Thursday, December 15, 2011

What's Wrong with the Case AGAINST Shorter Working Time? III

3. How the fallacy myth inhibits movement toward a shorter working week and how it came to have such unearned credence

The movement for shorter hours of work played a pivotal role in the founding and growth of trade unionism in Europe and North America. Economic analysis related to those labour struggles also played an important role in displacing classical political economy and challenging the ideological hold of the panglossian doctrine of laissez-faire.

By the end of the 1930s, the 40-hour workweek had become a legislated standard in the United States. Labour unions and many economists welcomed the prospect of a continuing decline. So what happened? Two of the key elements in the interruption were the gradual downgrading and then abandonment by unions of the shorter work time strategy, and the adoption by economists of highly-abstract mathematical theory.

In 1887, the founding president of the American Federation of Labor, Samuel Gompers said, "The answer to all opponents to the reduction of the hours of labor could well be given in these words: 'That so long as there is one man who seeks employment and cannot obtain it, the hours of labor are too long.'" In the current period of high unemployment, shorter working time is absent from the AFL-CIO's Six-Point Agenda for Jobs. In the interim, unions were won over to the idea that full employment could be maintained by government programs to foster economic growth.

Early in the Twentieth Century, Sydney Chapman's theory of the hours of labour overturned the naïve view that output varied in direct proportion to hours worked. In the late 1920s and early 1930s, however economists noticed this insight made it difficult, if not impossible, to perform quantitative analysis on economic performance so they introduced a simplifying assumption that the given hours of work were optimal (Hicks 1932/1963, Robbins 1929). Inexplicably, the quantifiers "forgot" that this enabling assumption was contrary to economic theory and to a great deal of empirical observation. Many economists today simply assume that the given hours are optimal without acknowledging they're making a simplifying assumption.

Paul Samuelson, one of the pioneers of post-war mathematical theory in economics and of the "Keynesian-neoclassical synthesis", included a section in his iconic introductory textbook warning against the perils of committing the lump-of-labor fallacy. The demonstration of the alleged fallacy fills a pedagogical niche in introductory economics instruction because, as Paul Swaim (cited in Walker 2007) has observed, economists cannot avoid making abstract, ceteris paribus assumptions (like the simplifying assumption that the given hours of work are optimal, for instance).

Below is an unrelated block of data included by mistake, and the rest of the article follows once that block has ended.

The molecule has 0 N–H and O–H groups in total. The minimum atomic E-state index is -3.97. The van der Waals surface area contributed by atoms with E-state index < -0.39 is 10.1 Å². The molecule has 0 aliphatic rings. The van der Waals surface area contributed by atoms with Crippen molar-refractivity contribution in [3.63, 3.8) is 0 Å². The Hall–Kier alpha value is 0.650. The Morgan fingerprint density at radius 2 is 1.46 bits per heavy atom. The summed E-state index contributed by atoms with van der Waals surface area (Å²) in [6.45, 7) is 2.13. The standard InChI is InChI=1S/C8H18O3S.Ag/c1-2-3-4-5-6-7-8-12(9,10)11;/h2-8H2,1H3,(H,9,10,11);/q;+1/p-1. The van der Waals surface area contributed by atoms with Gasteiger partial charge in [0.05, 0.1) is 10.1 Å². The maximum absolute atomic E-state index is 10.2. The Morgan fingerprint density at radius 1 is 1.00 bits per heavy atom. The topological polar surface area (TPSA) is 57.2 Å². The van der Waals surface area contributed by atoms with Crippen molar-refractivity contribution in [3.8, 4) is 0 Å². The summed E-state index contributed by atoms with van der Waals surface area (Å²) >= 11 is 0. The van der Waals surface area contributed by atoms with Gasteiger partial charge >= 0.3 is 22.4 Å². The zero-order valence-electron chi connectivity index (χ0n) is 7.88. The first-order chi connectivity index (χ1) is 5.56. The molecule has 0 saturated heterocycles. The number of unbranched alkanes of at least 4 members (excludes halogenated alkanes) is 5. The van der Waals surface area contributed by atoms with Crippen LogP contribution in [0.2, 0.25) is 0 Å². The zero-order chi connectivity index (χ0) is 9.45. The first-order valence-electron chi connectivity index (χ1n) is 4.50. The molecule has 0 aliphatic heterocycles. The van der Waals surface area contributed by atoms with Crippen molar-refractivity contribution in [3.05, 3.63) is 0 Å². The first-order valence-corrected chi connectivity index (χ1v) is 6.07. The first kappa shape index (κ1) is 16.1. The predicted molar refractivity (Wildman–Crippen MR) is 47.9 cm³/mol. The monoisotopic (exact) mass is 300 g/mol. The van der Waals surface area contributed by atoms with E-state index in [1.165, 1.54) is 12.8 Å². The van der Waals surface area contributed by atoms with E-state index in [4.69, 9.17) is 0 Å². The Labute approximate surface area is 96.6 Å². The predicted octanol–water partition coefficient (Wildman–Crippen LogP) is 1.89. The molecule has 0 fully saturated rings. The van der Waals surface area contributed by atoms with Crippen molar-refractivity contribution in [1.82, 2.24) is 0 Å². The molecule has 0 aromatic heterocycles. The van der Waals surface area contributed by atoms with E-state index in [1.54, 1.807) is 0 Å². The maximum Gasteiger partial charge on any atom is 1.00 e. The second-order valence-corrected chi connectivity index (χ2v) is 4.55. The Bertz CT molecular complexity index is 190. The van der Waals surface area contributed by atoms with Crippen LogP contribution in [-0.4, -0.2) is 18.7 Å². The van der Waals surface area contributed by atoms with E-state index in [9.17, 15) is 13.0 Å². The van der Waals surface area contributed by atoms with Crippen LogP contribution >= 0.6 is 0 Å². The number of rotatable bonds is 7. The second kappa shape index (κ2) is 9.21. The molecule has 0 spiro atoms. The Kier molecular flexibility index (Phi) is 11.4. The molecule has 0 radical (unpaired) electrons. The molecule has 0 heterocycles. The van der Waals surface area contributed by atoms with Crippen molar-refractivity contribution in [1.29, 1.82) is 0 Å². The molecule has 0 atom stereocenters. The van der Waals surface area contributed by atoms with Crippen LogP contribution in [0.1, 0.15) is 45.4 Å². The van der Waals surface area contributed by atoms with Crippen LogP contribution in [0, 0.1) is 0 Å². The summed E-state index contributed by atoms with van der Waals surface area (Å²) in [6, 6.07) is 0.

The "fixed amount of work" assumption can be readily shown to be false on several grounds. Students who master the fallacy myth acquire a set piece with which they can impress audiences with their erudition and counter-intuitive cleverness. Unfortunately, instructors have failed to notice the lack of any demonstrated relationship between the fixed amount of work assumption and the policy arguments to which it is unjustly attributed. The pedagogy has backfired. Instead of becoming more aware of the pitfalls of their own orthodox abstractions, economists learn to disparage the imagined foibles of heretics.

Today, the lump-of-labor fallacy is invoked by Harvard professors and liberal Keynesians as unblinkingly as it is by 'free-market' think-tanks and Chicago School troglodytes. In a kind of Gresham's Law of economic theory, perpetual repetition of the fallacy polemic has marginalized (pun intended) genuine economic analysis of the hours of labour (see Walker 2000 and 2007).

Part IV

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